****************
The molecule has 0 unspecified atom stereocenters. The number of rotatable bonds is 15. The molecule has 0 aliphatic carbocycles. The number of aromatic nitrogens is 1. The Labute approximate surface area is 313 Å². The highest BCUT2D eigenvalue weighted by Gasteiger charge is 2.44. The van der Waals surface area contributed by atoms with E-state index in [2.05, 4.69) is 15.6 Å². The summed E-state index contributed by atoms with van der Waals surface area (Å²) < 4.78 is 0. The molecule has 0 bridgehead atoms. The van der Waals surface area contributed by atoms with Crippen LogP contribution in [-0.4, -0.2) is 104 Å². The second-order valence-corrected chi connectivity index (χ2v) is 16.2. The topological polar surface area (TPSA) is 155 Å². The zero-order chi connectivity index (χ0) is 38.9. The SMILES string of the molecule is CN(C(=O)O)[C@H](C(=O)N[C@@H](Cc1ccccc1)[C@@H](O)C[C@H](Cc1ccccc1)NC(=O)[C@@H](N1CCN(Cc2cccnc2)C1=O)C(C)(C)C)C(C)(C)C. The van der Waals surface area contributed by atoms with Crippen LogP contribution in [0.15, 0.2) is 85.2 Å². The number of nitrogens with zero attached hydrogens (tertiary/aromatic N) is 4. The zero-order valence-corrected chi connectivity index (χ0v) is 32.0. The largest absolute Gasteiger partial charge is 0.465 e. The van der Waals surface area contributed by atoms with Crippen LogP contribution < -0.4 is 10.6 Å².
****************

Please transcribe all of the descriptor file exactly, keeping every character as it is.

The molecule has 0 unspecified atom stereocenters. The number of rotatable bonds is 15. The molecule has 0 aliphatic carbocycles. The number of aromatic nitrogens is 1. The Labute approximate surface area is 313 Å². The highest BCUT2D eigenvalue weighted by Gasteiger charge is 2.44. The van der Waals surface area contributed by atoms with E-state index in [2.05, 4.69) is 15.6 Å². The summed E-state index contributed by atoms with van der Waals surface area (Å²) < 4.78 is 0. The molecule has 0 bridgehead atoms. The van der Waals surface area contributed by atoms with Crippen LogP contribution in [-0.4, -0.2) is 104 Å². The second-order valence-corrected chi connectivity index (χ2v) is 16.2. The topological polar surface area (TPSA) is 155 Å². The zero-order chi connectivity index (χ0) is 38.9. The SMILES string of the molecule is CN(C(=O)O)[C@H](C(=O)N[C@@H](Cc1ccccc1)[C@@H](O)C[C@H](Cc1ccccc1)NC(=O)[C@@H](N1CCN(Cc2cccnc2)C1=O)C(C)(C)C)C(C)(C)C. The van der Waals surface area contributed by atoms with Crippen LogP contribution in [0.15, 0.2) is 85.2 Å². The number of nitrogens with zero attached hydrogens (tertiary/aromatic N) is 4. The zero-order valence-corrected chi connectivity index (χ0v) is 32.0. The largest absolute Gasteiger partial charge is 0.465 e. The van der Waals surface area contributed by atoms with Crippen LogP contribution < -0.4 is 10.6 Å².